At Home In The Swamp


Robbie and Stephen Keszey, our local “Swamp Brothers,” capitalize on reptilian passions and sibling interaction.


Catching venomous snakes, relocating crocodiles, capturing wild hogs and wading through murky swamp waters in search of an alligator nest might sound like the stuff of nightmares. But for Robbie and Stephen Keszey, the “Swamp Brothers” of Discovery Channel’s reality show of the same name, it’s all in a day’s work.


While Robbie has long made a living with all things reptilian, for little brother Stephen, creatures that slither and creep through the wilderness are indeed enough to spawn terrifying dreams.


The show, which launched in May 2011, quickly generated a healthy fan base for several reasons. Viewers can’t get enough of the heart-pounding wildlife adventures the brothers find themselves in, but beyond that, the personalities of the two men couldn’t be more different. That in itself makes the program worth tuning in to watch.


Robbie, with his laidback, casual demeanor, comes across a bit like a heavily tattooed Indiana Jones. The floppy-brimmed leather hat only adds to his persona. Robbie owns Glades Herp Farm in Bushnell with business partner RobRoy MacInnes. Robbie has indulged his passion for reptiles for many years, turning a lifelong hobby into a business.


“This job means I never really had to ‘grow up,’ because I get to play with animals every day,” he says.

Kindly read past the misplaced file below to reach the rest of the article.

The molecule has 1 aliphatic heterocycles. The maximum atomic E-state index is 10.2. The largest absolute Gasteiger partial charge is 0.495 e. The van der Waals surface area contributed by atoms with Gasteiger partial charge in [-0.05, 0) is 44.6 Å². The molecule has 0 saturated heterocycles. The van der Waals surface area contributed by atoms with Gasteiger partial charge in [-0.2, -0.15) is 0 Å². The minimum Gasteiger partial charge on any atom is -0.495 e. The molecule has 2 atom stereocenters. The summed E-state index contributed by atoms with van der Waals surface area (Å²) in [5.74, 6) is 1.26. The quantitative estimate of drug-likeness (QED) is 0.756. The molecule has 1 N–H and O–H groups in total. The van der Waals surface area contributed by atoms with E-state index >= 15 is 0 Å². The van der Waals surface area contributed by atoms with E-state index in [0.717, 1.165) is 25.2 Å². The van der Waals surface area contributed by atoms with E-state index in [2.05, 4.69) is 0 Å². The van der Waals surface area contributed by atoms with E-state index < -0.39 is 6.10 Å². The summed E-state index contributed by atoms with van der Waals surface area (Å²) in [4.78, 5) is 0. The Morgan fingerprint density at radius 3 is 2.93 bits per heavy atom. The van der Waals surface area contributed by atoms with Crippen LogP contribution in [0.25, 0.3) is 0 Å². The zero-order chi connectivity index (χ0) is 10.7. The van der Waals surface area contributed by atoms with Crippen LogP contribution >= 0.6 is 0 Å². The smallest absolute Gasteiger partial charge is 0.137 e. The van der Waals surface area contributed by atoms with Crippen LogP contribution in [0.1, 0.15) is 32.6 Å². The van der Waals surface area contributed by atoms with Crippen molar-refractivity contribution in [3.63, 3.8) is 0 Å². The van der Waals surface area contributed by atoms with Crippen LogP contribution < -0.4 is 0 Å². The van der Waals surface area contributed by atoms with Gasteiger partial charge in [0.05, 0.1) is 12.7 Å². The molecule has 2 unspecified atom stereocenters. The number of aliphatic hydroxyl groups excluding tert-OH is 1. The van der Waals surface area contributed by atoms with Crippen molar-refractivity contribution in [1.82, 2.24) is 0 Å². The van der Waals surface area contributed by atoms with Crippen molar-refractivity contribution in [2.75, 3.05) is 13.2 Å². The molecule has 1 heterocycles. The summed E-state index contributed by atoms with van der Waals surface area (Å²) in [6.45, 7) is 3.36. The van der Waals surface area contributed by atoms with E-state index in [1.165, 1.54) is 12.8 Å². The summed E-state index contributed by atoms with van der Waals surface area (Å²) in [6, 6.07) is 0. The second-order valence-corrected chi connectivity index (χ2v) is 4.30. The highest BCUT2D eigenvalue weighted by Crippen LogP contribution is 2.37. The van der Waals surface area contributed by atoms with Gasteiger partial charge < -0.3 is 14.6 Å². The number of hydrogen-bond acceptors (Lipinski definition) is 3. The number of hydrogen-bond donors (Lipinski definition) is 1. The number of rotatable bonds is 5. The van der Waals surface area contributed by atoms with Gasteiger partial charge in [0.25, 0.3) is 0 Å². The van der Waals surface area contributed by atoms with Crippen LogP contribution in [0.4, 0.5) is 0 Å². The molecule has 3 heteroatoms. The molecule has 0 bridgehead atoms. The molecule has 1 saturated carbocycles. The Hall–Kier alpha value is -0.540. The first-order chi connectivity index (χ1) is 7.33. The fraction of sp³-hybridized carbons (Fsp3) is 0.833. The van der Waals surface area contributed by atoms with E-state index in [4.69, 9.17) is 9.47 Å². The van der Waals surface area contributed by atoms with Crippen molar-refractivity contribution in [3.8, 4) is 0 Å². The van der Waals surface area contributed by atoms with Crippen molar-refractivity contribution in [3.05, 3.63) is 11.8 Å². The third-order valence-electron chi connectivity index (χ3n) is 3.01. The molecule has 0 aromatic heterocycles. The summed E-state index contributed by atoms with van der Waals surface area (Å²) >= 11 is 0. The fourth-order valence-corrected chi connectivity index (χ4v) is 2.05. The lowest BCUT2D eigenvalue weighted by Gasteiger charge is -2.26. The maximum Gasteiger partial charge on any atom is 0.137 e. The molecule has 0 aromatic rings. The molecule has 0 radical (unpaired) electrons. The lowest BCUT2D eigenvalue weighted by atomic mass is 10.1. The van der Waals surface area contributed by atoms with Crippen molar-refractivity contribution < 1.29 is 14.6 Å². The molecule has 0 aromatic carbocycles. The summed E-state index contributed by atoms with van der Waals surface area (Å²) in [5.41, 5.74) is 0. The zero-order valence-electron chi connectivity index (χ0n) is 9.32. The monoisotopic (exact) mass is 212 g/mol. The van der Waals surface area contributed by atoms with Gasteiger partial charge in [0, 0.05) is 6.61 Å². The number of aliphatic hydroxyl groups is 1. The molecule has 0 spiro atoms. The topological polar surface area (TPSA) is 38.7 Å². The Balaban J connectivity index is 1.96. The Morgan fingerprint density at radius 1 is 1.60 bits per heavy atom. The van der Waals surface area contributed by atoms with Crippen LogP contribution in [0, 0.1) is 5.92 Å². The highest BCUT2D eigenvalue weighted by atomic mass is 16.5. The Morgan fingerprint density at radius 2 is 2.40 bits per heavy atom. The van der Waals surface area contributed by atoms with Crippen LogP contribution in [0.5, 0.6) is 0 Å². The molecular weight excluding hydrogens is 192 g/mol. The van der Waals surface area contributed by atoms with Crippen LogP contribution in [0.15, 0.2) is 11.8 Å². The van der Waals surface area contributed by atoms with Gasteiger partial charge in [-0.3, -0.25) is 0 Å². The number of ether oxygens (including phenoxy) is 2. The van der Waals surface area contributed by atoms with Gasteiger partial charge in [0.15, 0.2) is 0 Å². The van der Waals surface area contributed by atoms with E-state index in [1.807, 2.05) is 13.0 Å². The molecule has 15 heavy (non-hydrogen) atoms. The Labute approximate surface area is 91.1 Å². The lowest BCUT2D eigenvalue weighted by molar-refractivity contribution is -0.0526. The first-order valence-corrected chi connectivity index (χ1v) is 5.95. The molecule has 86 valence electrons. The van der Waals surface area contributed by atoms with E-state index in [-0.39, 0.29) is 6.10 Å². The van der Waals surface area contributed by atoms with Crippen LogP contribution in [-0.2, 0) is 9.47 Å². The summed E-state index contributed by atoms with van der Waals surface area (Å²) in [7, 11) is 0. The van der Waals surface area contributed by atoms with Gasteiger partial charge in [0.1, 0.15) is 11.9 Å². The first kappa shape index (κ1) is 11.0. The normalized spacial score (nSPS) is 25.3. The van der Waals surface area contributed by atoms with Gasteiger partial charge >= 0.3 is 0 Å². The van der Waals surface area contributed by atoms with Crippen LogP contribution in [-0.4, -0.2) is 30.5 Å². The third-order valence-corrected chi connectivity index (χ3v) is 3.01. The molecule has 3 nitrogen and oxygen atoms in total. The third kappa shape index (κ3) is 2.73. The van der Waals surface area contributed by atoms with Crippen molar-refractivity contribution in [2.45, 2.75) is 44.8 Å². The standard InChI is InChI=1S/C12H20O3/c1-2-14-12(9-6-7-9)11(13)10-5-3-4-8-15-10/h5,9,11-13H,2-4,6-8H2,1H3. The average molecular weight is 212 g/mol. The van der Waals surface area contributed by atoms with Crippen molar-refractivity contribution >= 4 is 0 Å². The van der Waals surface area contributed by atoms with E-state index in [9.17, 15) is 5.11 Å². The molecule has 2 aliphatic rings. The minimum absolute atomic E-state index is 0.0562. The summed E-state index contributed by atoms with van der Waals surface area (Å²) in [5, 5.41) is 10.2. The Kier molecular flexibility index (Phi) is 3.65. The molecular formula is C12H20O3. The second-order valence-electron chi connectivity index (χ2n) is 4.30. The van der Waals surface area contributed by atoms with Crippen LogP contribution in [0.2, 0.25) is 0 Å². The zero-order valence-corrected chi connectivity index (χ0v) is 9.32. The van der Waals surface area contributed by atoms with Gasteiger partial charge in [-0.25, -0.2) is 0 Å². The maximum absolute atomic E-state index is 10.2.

Stephen, on the other hand, with his backward ball cap and sunglasses, feels far more at home with skyscrapers overhead and concrete under his feet.


“I admit it—I’m kind of high strung, and I’m a neurotic person. I don’t see anything wrong with that. I consider it a compliment to be called ‘neurotic,’” says Stephen without a trace of irony.


He may have a New York personality, having lived there for 15 years, but he’s called the swamp home for several years now.



Growing up in Ohio, the Keszey boys had the typical pet dog, but Robbie’s tastes ran more toward the exotic. “I had all kinds of animals and got my first snake when I was 8,” he recalls. Stephen remembers those early days and his sibling’s slithering pets, particularly the snake that bit him when he was just 7 years old. “I have that burned into my memory. I didn’t touch any of his animals after that. I was busy riding MX bikes; I figured I’d rather get hurt in the dirt than bit!”


The brothers ventured off in different directions as adults. Robbie spent seven years as a personal assistant for the ‘80s rock band Poison, but the fast-paced life of Los Angeles never felt like the right fit. Eventually, Robbie left California for Miami, and when he and wife Michelle had the chance to purchase Glade Herp Farm, they took it. Stephen, meanwhile, was happily making a living as a bartender on Manhattan’s Upper West Side.


After their father passed away in 1997, the boys’ mother relocated to Florida.


“When I used to come down from New York to visit Mom, it was fun being out in the middle of nowhere,” says Stephen. “It was fun to look at all the animals in their pens and then go back to civilization to the greatest city in the world.”


But when their mother needed round-the-clock care in 2009, Stephen made the decision to leave New York and move down to Florida to help.


“She needed someone to live with her to keep her from having to go into a nursing home. We had great parents, so this wasn’t even a sacrifice,” says Stephen.